Listening and life writing
‘Human voices are alone themselves sufficient’: Protestant and Catholic currents in the listening experiences of a 19th-century Anglo-Prussian family.
Dr Helen Barlow, The Open University
On 1 July 1817, in the chapel of Palazzo Savelli in Rome, Frances Waddington, a devout Anglican daughter of the English gentry, married Christian Karl Josias (Charles) Bunsen, an equally devout Prussian Protestant and member of his country’s diplomatic legation to the Papal Court. They would live in Rome for the next twenty-one years, and Bunsen’s professional life led to frequent attendances at services in St Peter’s Basilica and the Sistine Chapel. Here they encountered the music of the Roman Catholic tradition and fell under the particular spell of Palestrina. These listening experiences would have a lasting impact on their ideas about sacred music, not least on Charles’s project of writing a German Protestant liturgy. Subsequently, diplomatic life took them to postings in London and Germany; their experiences of sacred music in Catholic and Protestant traditions were thus many and varied. Drawing on their published letters and on archival sources, this paper will consider the Protestant influences that underpinned their listening and the Catholic influences that overlaid it.
Sensibility and listening in England 1910-1925
Dr Fiona Richards, The Open University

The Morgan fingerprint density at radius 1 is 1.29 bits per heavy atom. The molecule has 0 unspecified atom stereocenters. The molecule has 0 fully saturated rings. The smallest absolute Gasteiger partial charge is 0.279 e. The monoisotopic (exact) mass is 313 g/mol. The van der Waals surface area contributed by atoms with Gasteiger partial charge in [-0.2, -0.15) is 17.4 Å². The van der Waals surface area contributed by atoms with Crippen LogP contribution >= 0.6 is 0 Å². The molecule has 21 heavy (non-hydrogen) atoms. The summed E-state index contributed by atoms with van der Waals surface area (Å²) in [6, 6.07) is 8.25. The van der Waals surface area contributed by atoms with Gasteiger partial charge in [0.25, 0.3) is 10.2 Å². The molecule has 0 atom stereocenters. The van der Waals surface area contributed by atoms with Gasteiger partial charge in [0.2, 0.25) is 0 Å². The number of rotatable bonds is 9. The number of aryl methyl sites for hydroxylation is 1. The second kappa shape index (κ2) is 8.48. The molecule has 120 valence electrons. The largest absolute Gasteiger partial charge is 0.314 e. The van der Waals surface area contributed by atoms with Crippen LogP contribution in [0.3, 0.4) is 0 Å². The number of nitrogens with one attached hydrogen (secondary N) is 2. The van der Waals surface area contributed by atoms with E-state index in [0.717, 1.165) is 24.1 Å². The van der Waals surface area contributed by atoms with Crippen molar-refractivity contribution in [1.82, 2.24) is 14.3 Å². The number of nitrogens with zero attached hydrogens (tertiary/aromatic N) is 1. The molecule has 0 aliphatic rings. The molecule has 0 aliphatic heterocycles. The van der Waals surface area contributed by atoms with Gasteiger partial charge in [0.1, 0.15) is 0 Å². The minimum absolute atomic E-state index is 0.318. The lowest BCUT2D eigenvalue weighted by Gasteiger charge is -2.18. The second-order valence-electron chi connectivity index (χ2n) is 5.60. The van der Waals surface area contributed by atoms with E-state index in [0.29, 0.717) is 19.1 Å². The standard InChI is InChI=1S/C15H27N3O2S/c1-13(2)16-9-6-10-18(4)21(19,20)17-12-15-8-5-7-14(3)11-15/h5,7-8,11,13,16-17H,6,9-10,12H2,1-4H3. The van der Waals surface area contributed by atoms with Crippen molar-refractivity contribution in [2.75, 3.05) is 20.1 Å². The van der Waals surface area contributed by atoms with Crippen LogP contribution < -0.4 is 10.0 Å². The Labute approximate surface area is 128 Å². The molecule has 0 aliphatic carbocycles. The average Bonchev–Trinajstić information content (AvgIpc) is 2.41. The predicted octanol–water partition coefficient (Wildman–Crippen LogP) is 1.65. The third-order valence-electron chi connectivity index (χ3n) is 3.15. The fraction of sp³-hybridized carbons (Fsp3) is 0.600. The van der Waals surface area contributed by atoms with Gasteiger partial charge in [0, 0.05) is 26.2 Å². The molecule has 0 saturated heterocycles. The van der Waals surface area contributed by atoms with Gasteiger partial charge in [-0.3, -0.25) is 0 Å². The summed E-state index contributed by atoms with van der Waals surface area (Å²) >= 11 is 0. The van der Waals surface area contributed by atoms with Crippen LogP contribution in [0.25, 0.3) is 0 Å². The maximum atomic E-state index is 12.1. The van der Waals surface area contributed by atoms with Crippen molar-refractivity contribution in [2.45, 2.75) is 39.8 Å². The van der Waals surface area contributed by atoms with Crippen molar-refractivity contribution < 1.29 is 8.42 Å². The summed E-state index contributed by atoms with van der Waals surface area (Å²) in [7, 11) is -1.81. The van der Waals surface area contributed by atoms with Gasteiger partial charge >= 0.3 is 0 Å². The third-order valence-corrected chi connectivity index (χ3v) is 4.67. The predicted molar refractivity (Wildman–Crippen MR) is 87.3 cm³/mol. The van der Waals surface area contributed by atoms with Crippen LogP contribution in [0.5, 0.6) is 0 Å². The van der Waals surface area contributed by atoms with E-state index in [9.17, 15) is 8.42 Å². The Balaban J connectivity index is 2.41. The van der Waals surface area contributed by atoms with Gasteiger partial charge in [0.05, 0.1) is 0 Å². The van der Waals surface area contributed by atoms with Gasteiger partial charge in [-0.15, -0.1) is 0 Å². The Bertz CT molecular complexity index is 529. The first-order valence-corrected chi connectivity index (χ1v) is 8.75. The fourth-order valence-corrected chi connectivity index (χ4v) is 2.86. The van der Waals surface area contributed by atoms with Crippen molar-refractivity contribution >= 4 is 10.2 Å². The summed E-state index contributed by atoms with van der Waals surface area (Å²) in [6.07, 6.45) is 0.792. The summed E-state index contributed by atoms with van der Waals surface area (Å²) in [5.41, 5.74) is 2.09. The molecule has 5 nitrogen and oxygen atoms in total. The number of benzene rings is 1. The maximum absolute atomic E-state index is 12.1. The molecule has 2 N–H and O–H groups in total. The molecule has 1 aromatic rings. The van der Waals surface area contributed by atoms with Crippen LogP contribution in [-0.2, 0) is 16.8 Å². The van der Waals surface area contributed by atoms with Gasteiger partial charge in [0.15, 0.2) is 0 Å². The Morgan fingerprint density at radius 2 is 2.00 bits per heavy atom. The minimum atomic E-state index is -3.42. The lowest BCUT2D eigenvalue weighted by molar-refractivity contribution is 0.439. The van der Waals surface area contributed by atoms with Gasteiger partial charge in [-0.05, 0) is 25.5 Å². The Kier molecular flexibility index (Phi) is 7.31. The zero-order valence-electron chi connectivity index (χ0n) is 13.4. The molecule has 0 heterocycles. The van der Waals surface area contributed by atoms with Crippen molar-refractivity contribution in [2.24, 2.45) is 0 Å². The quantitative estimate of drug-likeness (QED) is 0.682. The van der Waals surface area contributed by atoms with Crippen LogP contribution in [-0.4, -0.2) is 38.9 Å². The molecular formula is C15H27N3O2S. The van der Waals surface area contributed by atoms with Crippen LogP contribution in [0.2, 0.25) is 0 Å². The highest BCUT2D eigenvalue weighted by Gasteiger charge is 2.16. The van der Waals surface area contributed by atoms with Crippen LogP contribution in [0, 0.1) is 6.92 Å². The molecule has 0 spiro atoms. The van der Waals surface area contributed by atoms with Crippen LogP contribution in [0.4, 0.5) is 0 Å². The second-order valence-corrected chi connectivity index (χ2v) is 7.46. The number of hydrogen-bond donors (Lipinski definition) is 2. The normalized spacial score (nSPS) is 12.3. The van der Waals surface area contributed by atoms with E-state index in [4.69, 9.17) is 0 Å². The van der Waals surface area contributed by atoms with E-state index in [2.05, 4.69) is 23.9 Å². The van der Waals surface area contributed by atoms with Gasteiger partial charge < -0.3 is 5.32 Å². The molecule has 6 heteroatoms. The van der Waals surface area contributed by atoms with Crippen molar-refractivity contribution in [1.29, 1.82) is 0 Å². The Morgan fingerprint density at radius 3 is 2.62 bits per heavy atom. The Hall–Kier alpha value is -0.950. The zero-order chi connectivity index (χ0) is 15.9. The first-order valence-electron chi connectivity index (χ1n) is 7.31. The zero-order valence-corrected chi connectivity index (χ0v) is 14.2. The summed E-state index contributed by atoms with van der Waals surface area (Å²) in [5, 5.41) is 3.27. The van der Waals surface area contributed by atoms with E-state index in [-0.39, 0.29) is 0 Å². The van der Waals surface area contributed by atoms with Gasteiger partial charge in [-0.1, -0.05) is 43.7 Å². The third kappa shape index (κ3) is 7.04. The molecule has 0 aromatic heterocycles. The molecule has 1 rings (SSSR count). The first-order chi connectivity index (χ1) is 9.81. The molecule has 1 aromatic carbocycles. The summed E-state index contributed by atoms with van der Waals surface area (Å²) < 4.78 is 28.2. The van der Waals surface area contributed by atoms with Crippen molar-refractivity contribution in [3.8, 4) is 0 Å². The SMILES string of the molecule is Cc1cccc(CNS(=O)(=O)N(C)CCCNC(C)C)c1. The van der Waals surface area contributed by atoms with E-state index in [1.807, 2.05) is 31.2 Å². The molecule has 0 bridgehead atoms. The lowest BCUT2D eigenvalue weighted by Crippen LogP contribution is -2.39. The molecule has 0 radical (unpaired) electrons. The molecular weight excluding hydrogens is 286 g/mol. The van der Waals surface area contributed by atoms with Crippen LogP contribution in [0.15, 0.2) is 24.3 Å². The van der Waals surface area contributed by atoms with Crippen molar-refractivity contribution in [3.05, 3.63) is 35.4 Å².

This paper uses the diaries and letters of two composers born in the latter part of the twentieth century (Frederick Kelly (1881–1916) and William Baines (1899–1922)) to examine a slice of listening history. Kelly was based in London and Sydney, and Baines lived in North Yorkshire. There are thus national, international and regional perspectives on the fifteen-year period. The diaries offer very different insights. Kelly meticulously logs the musical activity of the period, while Baines focuses on the feelings induced by listening. Born in Sydney, Kelly was educated at Eton and Oxford, before spending five years studying music in Frankfurt. Perhaps unusually, he kept a daily diary, affording the reader a real sense of chronology and change, giving a glimpse of the three musical worlds he encountered. He records very precise details, telling the reader what he played and to whom, and notes the reactions of his listeners. Of particular interest is his year back in Sydney in 1911, where he attended as many musical events as possible, commenting on programmes, performers, venues and climate. It is a very different approach to Baines’s descriptive and delicate poeticism, which is also revealed in his many rhapsodic descriptions of nature and weather. Baines tells us what he heard in concert halls and at the seaside, but more importantly gives profoundly personal reactions. For example, on hearing Ansermet conducting Stravinsky he felt ‘cold shivers of glory’. Within the paper I will probe the extent to which his sensibility and northern temperament affected his responses.